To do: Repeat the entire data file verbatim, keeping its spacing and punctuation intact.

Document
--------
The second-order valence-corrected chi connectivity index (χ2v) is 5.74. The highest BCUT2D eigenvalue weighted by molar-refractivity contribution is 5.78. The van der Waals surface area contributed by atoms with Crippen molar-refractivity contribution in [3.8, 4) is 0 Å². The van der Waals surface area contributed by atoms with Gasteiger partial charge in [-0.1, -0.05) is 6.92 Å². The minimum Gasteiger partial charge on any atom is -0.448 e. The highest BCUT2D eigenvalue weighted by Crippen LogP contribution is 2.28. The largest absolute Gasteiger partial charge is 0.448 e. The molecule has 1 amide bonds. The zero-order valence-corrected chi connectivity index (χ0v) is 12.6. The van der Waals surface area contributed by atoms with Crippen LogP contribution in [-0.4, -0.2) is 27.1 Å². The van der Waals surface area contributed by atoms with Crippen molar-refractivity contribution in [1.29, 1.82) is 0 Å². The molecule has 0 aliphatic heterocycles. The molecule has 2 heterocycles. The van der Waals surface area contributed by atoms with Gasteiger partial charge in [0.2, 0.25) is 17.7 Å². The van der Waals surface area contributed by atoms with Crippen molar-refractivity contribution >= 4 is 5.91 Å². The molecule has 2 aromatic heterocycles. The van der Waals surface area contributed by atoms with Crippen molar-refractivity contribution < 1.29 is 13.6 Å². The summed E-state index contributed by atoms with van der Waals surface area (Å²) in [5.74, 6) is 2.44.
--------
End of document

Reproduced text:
The second-order valence-corrected chi connectivity index (χ2v) is 5.74. The highest BCUT2D eigenvalue weighted by molar-refractivity contribution is 5.78. The van der Waals surface area contributed by atoms with Crippen molar-refractivity contribution in [3.8, 4) is 0 Å². The van der Waals surface area contributed by atoms with Gasteiger partial charge in [-0.1, -0.05) is 6.92 Å². The minimum Gasteiger partial charge on any atom is -0.448 e. The highest BCUT2D eigenvalue weighted by Crippen LogP contribution is 2.28. The largest absolute Gasteiger partial charge is 0.448 e. The molecule has 1 amide bonds. The zero-order valence-corrected chi connectivity index (χ0v) is 12.6. The van der Waals surface area contributed by atoms with Crippen LogP contribution in [-0.4, -0.2) is 27.1 Å². The van der Waals surface area contributed by atoms with Crippen molar-refractivity contribution in [1.29, 1.82) is 0 Å². The molecule has 0 aliphatic heterocycles. The molecule has 2 heterocycles. The van der Waals surface area contributed by atoms with Gasteiger partial charge in [0.2, 0.25) is 17.7 Å². The van der Waals surface area contributed by atoms with Crippen molar-refractivity contribution >= 4 is 5.91 Å². The molecule has 2 aromatic heterocycles. The van der Waals surface area contributed by atoms with Crippen molar-refractivity contribution < 1.29 is 13.6 Å². The summed E-state index contributed by atoms with van der Waals surface area (Å²) in [5.74, 6) is 2.44.